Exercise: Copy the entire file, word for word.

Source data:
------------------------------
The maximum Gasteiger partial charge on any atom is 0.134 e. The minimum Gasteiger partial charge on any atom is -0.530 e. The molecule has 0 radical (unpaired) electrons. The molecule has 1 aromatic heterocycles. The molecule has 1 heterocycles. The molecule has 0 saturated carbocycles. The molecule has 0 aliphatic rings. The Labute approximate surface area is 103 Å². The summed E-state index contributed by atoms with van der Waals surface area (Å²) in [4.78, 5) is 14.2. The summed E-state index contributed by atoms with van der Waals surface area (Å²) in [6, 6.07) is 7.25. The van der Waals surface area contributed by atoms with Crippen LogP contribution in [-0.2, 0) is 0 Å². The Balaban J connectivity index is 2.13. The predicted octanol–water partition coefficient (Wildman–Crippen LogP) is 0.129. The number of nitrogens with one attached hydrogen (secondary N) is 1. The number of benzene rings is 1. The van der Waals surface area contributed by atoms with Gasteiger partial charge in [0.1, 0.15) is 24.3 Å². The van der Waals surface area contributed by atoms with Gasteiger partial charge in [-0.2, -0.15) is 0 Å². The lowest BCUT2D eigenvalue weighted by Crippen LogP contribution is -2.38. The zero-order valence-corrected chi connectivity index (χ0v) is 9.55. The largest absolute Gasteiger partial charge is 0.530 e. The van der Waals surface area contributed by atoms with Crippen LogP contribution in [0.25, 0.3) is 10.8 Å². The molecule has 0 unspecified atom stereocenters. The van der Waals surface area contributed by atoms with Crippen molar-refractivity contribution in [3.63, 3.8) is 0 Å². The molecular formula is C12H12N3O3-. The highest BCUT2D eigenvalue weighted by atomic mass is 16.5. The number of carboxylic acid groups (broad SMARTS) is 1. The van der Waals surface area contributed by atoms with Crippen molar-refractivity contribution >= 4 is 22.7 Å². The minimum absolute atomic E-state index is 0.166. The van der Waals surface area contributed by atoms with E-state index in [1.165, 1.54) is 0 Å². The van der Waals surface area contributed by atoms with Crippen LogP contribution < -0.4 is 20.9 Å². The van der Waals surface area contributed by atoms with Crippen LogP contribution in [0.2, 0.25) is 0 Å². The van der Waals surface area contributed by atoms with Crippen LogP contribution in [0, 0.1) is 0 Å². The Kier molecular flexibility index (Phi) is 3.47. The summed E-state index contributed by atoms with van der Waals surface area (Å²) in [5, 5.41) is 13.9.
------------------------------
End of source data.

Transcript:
The maximum Gasteiger partial charge on any atom is 0.134 e. The minimum Gasteiger partial charge on any atom is -0.530 e. The molecule has 0 radical (unpaired) electrons. The molecule has 1 aromatic heterocycles. The molecule has 1 heterocycles. The molecule has 0 saturated carbocycles. The molecule has 0 aliphatic rings. The Labute approximate surface area is 103 Å². The summed E-state index contributed by atoms with van der Waals surface area (Å²) in [4.78, 5) is 14.2. The summed E-state index contributed by atoms with van der Waals surface area (Å²) in [6, 6.07) is 7.25. The van der Waals surface area contributed by atoms with Crippen LogP contribution in [-0.2, 0) is 0 Å². The Balaban J connectivity index is 2.13. The predicted octanol–water partition coefficient (Wildman–Crippen LogP) is 0.129. The number of nitrogens with one attached hydrogen (secondary N) is 1. The number of benzene rings is 1. The van der Waals surface area contributed by atoms with Gasteiger partial charge in [0.1, 0.15) is 24.3 Å². The van der Waals surface area contributed by atoms with Gasteiger partial charge in [-0.2, -0.15) is 0 Å². The lowest BCUT2D eigenvalue weighted by Crippen LogP contribution is -2.38. The zero-order valence-corrected chi connectivity index (χ0v) is 9.55. The largest absolute Gasteiger partial charge is 0.530 e. The van der Waals surface area contributed by atoms with Crippen LogP contribution in [0.25, 0.3) is 10.8 Å². The molecule has 0 unspecified atom stereocenters. The van der Waals surface area contributed by atoms with Crippen molar-refractivity contribution in [3.63, 3.8) is 0 Å². The molecular formula is C12H12N3O3-. The highest BCUT2D eigenvalue weighted by atomic mass is 16.5. The number of carboxylic acid groups (broad SMARTS) is 1. The van der Waals surface area contributed by atoms with Crippen molar-refractivity contribution >= 4 is 22.7 Å². The minimum absolute atomic E-state index is 0.166. The van der Waals surface area contributed by atoms with E-state index in [1.165, 1.54) is 0 Å². The van der Waals surface area contributed by atoms with Crippen LogP contribution < -0.4 is 20.9 Å². The van der Waals surface area contributed by atoms with Crippen LogP contribution in [0.2, 0.25) is 0 Å². The van der Waals surface area contributed by atoms with Crippen LogP contribution in [0, 0.1) is 0 Å². The Kier molecular flexibility index (Phi) is 3.47. The summed E-state index contributed by atoms with van der Waals surface area (Å²) in [5, 5.41) is 13.9.